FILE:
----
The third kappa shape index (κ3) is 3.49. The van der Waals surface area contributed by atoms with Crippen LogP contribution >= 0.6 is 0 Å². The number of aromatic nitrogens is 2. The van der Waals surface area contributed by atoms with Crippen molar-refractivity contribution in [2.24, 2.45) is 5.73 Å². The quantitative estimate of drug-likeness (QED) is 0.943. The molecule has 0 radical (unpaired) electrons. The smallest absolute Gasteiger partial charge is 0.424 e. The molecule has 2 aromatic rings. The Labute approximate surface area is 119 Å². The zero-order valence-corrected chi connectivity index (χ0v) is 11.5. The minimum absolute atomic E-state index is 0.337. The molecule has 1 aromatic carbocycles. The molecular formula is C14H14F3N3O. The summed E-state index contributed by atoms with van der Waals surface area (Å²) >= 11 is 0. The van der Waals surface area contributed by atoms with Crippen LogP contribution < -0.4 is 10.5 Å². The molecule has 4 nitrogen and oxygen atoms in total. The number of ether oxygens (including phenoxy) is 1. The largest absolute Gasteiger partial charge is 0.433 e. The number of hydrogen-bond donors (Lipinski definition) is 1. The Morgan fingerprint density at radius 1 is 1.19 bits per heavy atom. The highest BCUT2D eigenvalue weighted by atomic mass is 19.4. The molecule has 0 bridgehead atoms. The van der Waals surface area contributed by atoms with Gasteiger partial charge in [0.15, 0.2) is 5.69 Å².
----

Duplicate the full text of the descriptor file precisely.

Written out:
The third kappa shape index (κ3) is 3.49. The van der Waals surface area contributed by atoms with Crippen LogP contribution >= 0.6 is 0 Å². The number of aromatic nitrogens is 2. The van der Waals surface area contributed by atoms with Crippen molar-refractivity contribution in [2.24, 2.45) is 5.73 Å². The quantitative estimate of drug-likeness (QED) is 0.943. The molecule has 0 radical (unpaired) electrons. The smallest absolute Gasteiger partial charge is 0.424 e. The molecule has 2 aromatic rings. The Labute approximate surface area is 119 Å². The zero-order valence-corrected chi connectivity index (χ0v) is 11.5. The minimum absolute atomic E-state index is 0.337. The molecule has 1 aromatic carbocycles. The molecular formula is C14H14F3N3O. The summed E-state index contributed by atoms with van der Waals surface area (Å²) >= 11 is 0. The van der Waals surface area contributed by atoms with Crippen LogP contribution < -0.4 is 10.5 Å². The molecule has 4 nitrogen and oxygen atoms in total. The number of ether oxygens (including phenoxy) is 1. The largest absolute Gasteiger partial charge is 0.433 e. The number of hydrogen-bond donors (Lipinski definition) is 1. The Morgan fingerprint density at radius 1 is 1.19 bits per heavy atom. The highest BCUT2D eigenvalue weighted by atomic mass is 19.4. The molecule has 0 bridgehead atoms. The van der Waals surface area contributed by atoms with Gasteiger partial charge in [0.15, 0.2) is 5.69 Å².